Mars
Moon to Mars

Moon to Mars

When men visited the Moon in July 1969 the intention was to eventually go to Mars. This painting is symbolic of a spaceship passing the Moon and going to Mars, with the whole Milky Way galaxy beyond. Sadly, by 2019 humans had not even been back to the Moon. . .

Mars - Ancient & Modern

Mars - Ancient & Modern

This digital image was created for the cover of Astronomy Now magazine, but was later used for a book on the history of observing Mars.

Mars Porthole

Mars Porthole

Not a scene which could be observed through a porthole in reality, but a symbolic view of Mars with its two moons, Photos and Deimos, with the blue star of Earth above. (Acrylics, from the private collection of Heather Couper and Nigel Henbest.

Tharsis

Tharsis

A satellite's eye view of the 'Tharsis Bulge', a vast volcanic plateau near the equator in Mars’ western hemisphere. This region contains the largest volcanoes in the Solar System including the three enormous shield volcanoes Arsia Mons, Pavonis Mons and Ascraeus Mons. The tallest volcano on the planet, Olympus Mons, is located off the western edge of the plateau. Gouache.

Uranius & Ceraunius Tholus

Uranius & Ceraunius Tholus

Near the northern Tharsis area of Mars, we look across the smaller Uranius Tholus to Ceraunius Tholus, which measures 68 x 56 miles (110 x 90km) across. (From The Fires Within) See also Volcanoes.

Mars in 1995!

Mars in 1995!

'Mars in 1995!' This was the hopeful title given to my first cover for Analog, illustrating an article by Dr Bob Parkinson, in June 1981. The proposal used existing hardware, such as the NASA/ESA Spacelab for living quarters. On the surface can be seen Olympus Mons, the Solar System's biggest volcano. Gouache.

Mars Lander 78

Mars Lander 78

This painting, produced for New Challenge of the Stars with Patrick Moore in 1978, shows a 70's NASA design for a Mars landing. In the original edition (1972) the sky was dark blue, but this was changed after the Viking landings in 1976.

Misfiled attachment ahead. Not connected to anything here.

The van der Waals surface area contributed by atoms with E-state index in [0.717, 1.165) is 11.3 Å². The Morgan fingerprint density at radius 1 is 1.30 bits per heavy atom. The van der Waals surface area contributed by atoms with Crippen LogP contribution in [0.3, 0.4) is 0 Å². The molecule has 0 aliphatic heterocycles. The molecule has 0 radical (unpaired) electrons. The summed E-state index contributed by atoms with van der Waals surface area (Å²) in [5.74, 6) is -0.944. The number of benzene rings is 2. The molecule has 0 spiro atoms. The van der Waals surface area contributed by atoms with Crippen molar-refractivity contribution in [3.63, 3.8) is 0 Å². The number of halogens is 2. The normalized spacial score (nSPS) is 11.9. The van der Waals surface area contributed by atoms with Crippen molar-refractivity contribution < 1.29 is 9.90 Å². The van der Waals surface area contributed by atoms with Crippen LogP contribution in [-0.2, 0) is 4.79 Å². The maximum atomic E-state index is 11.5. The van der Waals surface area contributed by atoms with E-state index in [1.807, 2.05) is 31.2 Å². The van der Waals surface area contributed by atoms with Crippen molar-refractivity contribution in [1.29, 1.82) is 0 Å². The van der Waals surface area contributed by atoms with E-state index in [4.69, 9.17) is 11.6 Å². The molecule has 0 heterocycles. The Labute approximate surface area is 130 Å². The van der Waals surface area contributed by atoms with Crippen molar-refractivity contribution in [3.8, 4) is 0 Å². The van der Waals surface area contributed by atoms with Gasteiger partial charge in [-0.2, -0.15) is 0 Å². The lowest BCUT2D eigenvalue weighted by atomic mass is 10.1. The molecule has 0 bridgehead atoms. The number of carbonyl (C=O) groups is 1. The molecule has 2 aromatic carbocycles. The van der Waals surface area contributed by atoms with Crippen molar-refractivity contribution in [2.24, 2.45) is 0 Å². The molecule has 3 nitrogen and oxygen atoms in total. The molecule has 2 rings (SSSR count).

Mars Rover

Mars Rover

A design of Mars-rover, similar to that used on the Moon but adapted to martian conditions and atmosphere. This was an interior illustration, in B&W, in the Analog for which 'Mars in 1995!' was the cover. (From Atlas of the Solar System, 1981)

Thingvellir

Thingvellir

Thingvellir is a fault valley or graben in Iceland, sketched here is pastels and pen in 1988. It is an analogue of similar features on Mars – see next image. .

Graben on Mars

Graben on Mars

See previous image, Thingvellir. On his return from an IAAA workshop in 1988 Hardy converted his sketch into a painting of a fault valley on Mars. More details and an animated version of this painting may be found on the Tutorials page, or on Facebook here

Exploring Mars

Exploring Mars

Astronauts from an advanced rover, which is also a mobile laboratory with grasping arms operated from within, search for signs of life, water, or useful minerals. From Futures.

Martian Canyon

Martian Canyon

A canyon on Mars. This is a tributary to the main Valles Marineris system, here filled with early-morning fog, formed when water or CO2 which froze during the night is vaporised by the rising Sun. Ice crystals in the high cirrus clouds form 'sun-dogs' around the early-morning Sun. An unmanned airship makes a reconnaissance. From Futures.

Mars Lander with Module